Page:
Because of low water levels the federal government issued a water shortage declaration for the first time on Lake Mead, the country’s the largest fresh water reservoir. Photo credit: APK, CC BY-SA 4.0, via Wikimedia Commons.
Why should we be concerned about water conservation and sustainability?
Water covers over 70% of the earth so it’s easy to assume that it will always be available, but on average every person in the U.S. alone uses around 80-100 gallons of fresh water, 300 gallons for an average American family. We drink it, cook with it, use it for our laundry, heat it for our showers and irrigate our lawns and gardens. Water, which requires massive amounts of energy to produce, is needed for us to do these simple every day tasks. And surprisingly, about 27% of the water we use inside our homes goes down the drain when we flush the toilets.
While water is a renewable resource it doesn’t mean its availability is unlimited. We cant take more water from lakes, reservoirs and ground water aquifers faster than they can recharge or they will eventually dry up. Humans took so much water out of the Colorado river that it no longer flows to the sea, and a water shortage was declared for Lake Mead in 2021, reducing southern Nevada’s water allocation by 7 billion gallons in 2022. And for the first time, a 1971 intake valve was exposed in the lake so it can no longer be used to draw water.
Reducing our water footprint
Our water footprint is the the total volume of fresh water used to produce the goods and services we consume. We can all help to lower our water usage, our footprint, by simply making small and smarter adjustments to our daily routines, beginning with what we eat and changing our daily habits and how we live our every day lives.
It takes around 1,850 gallons of water to produce just one pound of beef, but only 295 gallons to make one pound of soy burger. It takes about 1000 gallons of water just to make a single gallon of milk, and 52 gallons to produce one egg. And if you get your coffee at a coffee house or food mart, it takes more than 50 gallons of water just to make one morning Latte.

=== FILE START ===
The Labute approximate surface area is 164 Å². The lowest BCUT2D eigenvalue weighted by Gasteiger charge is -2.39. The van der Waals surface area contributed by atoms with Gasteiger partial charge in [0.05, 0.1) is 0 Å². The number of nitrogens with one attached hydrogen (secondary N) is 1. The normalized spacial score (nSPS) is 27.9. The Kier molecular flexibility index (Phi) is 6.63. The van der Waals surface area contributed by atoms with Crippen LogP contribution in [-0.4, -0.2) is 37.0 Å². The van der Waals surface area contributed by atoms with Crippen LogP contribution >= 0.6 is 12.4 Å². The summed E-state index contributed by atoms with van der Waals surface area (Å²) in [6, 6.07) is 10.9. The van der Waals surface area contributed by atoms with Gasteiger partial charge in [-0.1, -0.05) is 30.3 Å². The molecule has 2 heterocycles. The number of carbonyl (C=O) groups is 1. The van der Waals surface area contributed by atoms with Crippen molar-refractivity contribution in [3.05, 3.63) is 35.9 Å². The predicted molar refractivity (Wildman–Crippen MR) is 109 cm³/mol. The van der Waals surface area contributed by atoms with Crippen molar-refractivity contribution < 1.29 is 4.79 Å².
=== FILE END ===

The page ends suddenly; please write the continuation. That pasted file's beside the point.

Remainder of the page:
Two of the largest water uses in the U.S. come from the agriculture industry, where there are many inefficiencies, and power generation, where fresh water is used in the cooling of power plants.
We can cut down on our dependencies from these water-draining behemoths by generating or buying green power for our homes, and growing our own food or buying it locally. Local food growers may not be totally “green” but since they live in the same community they are at least more aware of their local community needs and issues.
Simple ways to help reduce our water consumption
We use roughly 70% of water inside and 30% outside our homes. There are many things we can do as responsible citizens to use water more efficiently while still getting the same or better service, but by using less water.
Indoors, we can reduce power consumption by replacing or just unplugging inefficient energy sapping vampires from products and appliances in our homes, and conserve water by taking shorter showers, turning off the water while brushing our teeth, and installing water saving faucets and fixtures, low flow shower heads and water conserving toilets.
Side loading horizontal washing machines use just half the energy and one third less water than top loading vertical washing machines, and also get your clothes cleaner.
In the summer months one of the largest household water uses is for watering lawns and gardens. Raise your lawn mower’s cutting height and mow your lawn less often during hotter summer months and let the grass grow taller. Reduce fertilizer use and leave the grass clippings on the lawn to hold in moisture and provide nutrients for the lawn.
Using drip irrigation in your garden will save 60% of the water used in conventional garden watering methods and is better for your plants. Drip irrigation hoses are generally inexpensive and can be used with a timer, and while a sprinkler indiscriminately spreads water everywhere, drip irrigation doesn’t waste water because it is directed directly to the plants, and doesn’t water the weeds or garden paths.
Since drip irrigation is a low pressure system, you can be even more water efficient by connecting garden hoses to a water barrel, slightly elevated, connected to your gutter’s downspouts and use gravity to water your garden plants with free rain water.
We all need to help do our part in the sustainability of water
Only 3% of all the water in the world is fresh water, and two thirds of that water is frozen in glaciers or otherwise not accessible.
Fresh water sources around the globe have become stressed and are drying up, or are too polluted to use, and over half of all our wetlands have vanished. Climate change has altered weather patterns and has caused severe flooding in some areas and water shortages and droughts in other parts of the world.
Two-thirds of the world’s population will probably experience water shortages by 2025, and by 2050 the planet will have to provide additional energy and food for 2–2.5 billion more people, while still struggling to meet the water needs of over a billion people.
As responsible homeowners, renters, or even roommates we can all do our little part to help conserve this valuable resource, one home at a time.